‘Clothes shockingly photocopied, then her work on certain models for my exhibition Histoires de mode at the Decorative Arts Museum in Paris, through to the hieratic eroticism of her most recent pieces: I have a particular fondness for these autopsical images.’
Much has already been written on the relationship between death and photography, on reality and fiction, on the blurring of genres – all fundamental themes in contemporary photography and also in the work of Katerina Jebb, an English artist based in Paris. What catches the attention is the weird aesthetic conjured by her technique. Her portraits – now printed from scans, and previously from photocopies – use a method that seems to denature life and maybe even nudge it over to the other side. And on the other side, the skin is even smoother and sometimes porcelain-white in colour; forms flatten and the aura of the gaze vanishes forever – as if, precisely, the breath of life was so diminished as to be lost. The stiffness of the characters gives us no clue as to the model’s position: are they levitating, or are we in the presence of recumbent funerary statues? This stiffness, and the sumptuous dresses, also call to mind the saints carried through southern European streets during religious processions. The sacred has a part to play, too. Wavering, perhaps. Is this gaze – which isn’t one, really – eternity?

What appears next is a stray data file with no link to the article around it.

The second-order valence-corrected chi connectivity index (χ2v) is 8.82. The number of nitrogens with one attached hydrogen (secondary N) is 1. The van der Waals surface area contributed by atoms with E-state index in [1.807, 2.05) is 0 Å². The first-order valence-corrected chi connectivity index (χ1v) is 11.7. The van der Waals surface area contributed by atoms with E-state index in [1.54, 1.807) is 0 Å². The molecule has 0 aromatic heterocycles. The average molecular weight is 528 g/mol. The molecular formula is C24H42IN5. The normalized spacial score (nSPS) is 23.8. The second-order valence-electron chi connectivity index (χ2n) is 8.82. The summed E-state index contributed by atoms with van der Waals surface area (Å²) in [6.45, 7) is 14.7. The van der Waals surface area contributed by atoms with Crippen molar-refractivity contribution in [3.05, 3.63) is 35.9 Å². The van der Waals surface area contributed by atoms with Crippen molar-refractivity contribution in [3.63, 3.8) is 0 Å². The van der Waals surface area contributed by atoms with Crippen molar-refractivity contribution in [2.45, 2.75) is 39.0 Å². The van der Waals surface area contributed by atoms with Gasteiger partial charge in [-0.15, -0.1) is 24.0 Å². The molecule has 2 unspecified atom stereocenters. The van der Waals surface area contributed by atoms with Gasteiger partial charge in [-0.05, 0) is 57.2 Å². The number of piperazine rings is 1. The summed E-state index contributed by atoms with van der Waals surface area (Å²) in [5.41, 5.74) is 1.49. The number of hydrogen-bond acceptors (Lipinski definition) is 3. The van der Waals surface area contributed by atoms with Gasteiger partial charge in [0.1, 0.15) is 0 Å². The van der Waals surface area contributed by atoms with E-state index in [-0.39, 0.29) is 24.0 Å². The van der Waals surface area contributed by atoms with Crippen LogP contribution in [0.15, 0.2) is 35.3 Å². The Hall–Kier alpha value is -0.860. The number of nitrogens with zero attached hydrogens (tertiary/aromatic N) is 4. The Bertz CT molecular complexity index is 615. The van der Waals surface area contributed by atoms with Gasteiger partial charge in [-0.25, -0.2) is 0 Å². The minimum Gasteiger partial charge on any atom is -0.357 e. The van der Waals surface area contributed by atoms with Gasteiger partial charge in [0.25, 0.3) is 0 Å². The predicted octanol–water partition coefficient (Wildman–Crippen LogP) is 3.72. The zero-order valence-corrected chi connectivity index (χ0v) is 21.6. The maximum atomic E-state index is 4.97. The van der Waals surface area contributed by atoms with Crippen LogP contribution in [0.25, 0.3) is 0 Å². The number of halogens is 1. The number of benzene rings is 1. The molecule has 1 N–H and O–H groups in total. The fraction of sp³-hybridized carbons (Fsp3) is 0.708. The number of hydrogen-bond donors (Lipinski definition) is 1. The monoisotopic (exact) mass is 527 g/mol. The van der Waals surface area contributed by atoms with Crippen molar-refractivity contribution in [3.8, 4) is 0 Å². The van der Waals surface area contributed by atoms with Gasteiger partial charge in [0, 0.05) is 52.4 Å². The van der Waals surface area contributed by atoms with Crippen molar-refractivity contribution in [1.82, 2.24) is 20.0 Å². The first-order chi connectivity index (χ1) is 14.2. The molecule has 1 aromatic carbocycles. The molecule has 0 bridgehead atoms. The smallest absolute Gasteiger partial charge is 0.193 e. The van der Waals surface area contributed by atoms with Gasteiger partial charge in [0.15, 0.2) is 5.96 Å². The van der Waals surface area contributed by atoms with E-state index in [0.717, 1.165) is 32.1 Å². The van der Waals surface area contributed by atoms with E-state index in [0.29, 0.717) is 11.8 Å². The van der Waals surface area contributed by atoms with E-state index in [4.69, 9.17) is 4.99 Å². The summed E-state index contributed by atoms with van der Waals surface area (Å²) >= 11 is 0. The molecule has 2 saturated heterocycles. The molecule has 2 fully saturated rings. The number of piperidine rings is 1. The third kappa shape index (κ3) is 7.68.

The moment the photograph was taken is no longer at issue. These are frozen images – as is any photograph, of course, but here the function is multiplied. Mummification or embalmingo. In 1890, Dr Variot, a Paris hospital physician, proposed a new method of embalmingo, ‘galvanic anthropoplasty’, based on the use of silver nitrate, a substance well known to the period’s photographers. Katerina Jebb plays a little game of convergence and of process exchange: in a dizzying mise en abîme of the medium’s basic principles, she shows us an image whose aesthetic comes close to this idea. The garment – the most beautiful garment, of course – is deposited. As if it were the last worn; as if it were for eternity. What is captured is thus no longer an instant of life, but the appearance thereof in all its splendour.
Exhibition produced with the support of Christian Lacroix (XCLX).